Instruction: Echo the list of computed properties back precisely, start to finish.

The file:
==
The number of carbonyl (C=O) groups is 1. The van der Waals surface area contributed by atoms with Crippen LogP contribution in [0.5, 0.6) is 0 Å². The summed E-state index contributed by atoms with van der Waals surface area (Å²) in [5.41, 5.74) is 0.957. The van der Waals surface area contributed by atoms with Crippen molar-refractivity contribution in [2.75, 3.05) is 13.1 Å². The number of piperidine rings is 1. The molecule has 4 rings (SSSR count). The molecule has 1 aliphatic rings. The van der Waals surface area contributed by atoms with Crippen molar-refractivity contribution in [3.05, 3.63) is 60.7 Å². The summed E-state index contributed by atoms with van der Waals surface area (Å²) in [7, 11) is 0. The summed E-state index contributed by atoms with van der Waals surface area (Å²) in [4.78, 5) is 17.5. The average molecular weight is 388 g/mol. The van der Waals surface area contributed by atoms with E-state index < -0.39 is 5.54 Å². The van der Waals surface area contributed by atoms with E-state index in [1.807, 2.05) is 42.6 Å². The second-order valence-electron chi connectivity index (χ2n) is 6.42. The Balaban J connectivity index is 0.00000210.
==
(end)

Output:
The number of carbonyl (C=O) groups is 1. The van der Waals surface area contributed by atoms with Crippen LogP contribution in [0.5, 0.6) is 0 Å². The summed E-state index contributed by atoms with van der Waals surface area (Å²) in [5.41, 5.74) is 0.957. The van der Waals surface area contributed by atoms with Crippen molar-refractivity contribution in [2.75, 3.05) is 13.1 Å². The number of piperidine rings is 1. The molecule has 4 rings (SSSR count). The molecule has 1 aliphatic rings. The van der Waals surface area contributed by atoms with Crippen molar-refractivity contribution in [3.05, 3.63) is 60.7 Å². The summed E-state index contributed by atoms with van der Waals surface area (Å²) in [7, 11) is 0. The summed E-state index contributed by atoms with van der Waals surface area (Å²) in [4.78, 5) is 17.5. The average molecular weight is 388 g/mol. The van der Waals surface area contributed by atoms with E-state index < -0.39 is 5.54 Å². The van der Waals surface area contributed by atoms with E-state index in [1.807, 2.05) is 42.6 Å². The second-order valence-electron chi connectivity index (χ2n) is 6.42. The Balaban J connectivity index is 0.00000210.